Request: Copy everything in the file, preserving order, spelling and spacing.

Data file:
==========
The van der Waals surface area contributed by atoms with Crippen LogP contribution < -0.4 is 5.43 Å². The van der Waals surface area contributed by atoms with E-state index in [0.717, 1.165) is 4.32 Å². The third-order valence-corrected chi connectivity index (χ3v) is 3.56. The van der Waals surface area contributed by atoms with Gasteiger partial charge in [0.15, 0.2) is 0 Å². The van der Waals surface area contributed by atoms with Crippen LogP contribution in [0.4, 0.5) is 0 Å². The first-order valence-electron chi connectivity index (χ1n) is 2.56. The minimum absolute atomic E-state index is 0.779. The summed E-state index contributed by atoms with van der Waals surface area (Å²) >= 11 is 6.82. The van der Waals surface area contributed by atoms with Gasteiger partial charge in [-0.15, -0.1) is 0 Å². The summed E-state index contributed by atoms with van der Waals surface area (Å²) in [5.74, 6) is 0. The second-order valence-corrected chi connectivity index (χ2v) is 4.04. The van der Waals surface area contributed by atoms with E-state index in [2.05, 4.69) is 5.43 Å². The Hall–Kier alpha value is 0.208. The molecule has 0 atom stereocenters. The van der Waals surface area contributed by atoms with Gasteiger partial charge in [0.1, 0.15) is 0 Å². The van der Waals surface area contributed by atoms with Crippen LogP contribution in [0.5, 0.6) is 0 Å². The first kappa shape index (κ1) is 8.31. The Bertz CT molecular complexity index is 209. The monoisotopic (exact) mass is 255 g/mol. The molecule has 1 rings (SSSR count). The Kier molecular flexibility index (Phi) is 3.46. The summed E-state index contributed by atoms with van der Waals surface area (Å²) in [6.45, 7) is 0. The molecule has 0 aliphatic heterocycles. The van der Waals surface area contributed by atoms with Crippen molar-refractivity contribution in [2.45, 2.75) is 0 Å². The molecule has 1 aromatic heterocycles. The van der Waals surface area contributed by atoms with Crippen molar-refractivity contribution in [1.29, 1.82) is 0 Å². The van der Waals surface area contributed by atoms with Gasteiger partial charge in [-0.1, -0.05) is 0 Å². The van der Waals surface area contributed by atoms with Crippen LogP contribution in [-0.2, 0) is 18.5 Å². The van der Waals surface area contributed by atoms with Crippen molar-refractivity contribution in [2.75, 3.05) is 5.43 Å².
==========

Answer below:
The van der Waals surface area contributed by atoms with Crippen LogP contribution < -0.4 is 5.43 Å². The van der Waals surface area contributed by atoms with E-state index in [0.717, 1.165) is 4.32 Å². The third-order valence-corrected chi connectivity index (χ3v) is 3.56. The van der Waals surface area contributed by atoms with Gasteiger partial charge in [0.15, 0.2) is 0 Å². The van der Waals surface area contributed by atoms with Crippen LogP contribution in [0.4, 0.5) is 0 Å². The first-order valence-electron chi connectivity index (χ1n) is 2.56. The minimum absolute atomic E-state index is 0.779. The summed E-state index contributed by atoms with van der Waals surface area (Å²) >= 11 is 6.82. The van der Waals surface area contributed by atoms with Gasteiger partial charge in [-0.15, -0.1) is 0 Å². The summed E-state index contributed by atoms with van der Waals surface area (Å²) in [5.74, 6) is 0. The second-order valence-corrected chi connectivity index (χ2v) is 4.04. The van der Waals surface area contributed by atoms with E-state index in [2.05, 4.69) is 5.43 Å². The Hall–Kier alpha value is 0.208. The molecule has 0 atom stereocenters. The van der Waals surface area contributed by atoms with Gasteiger partial charge in [0.1, 0.15) is 0 Å². The van der Waals surface area contributed by atoms with Crippen LogP contribution in [0.5, 0.6) is 0 Å². The first kappa shape index (κ1) is 8.31. The Bertz CT molecular complexity index is 209. The monoisotopic (exact) mass is 255 g/mol. The molecule has 1 rings (SSSR count). The Kier molecular flexibility index (Phi) is 3.46. The summed E-state index contributed by atoms with van der Waals surface area (Å²) in [6.45, 7) is 0. The molecule has 0 aliphatic heterocycles. The van der Waals surface area contributed by atoms with Crippen molar-refractivity contribution in [2.45, 2.75) is 0 Å². The molecule has 1 aromatic heterocycles. The van der Waals surface area contributed by atoms with Crippen molar-refractivity contribution in [1.29, 1.82) is 0 Å². The van der Waals surface area contributed by atoms with Gasteiger partial charge in [-0.1, -0.05) is 0 Å². The van der Waals surface area contributed by atoms with Crippen LogP contribution in [-0.2, 0) is 18.5 Å². The van der Waals surface area contributed by atoms with Crippen molar-refractivity contribution in [2.75, 3.05) is 5.43 Å².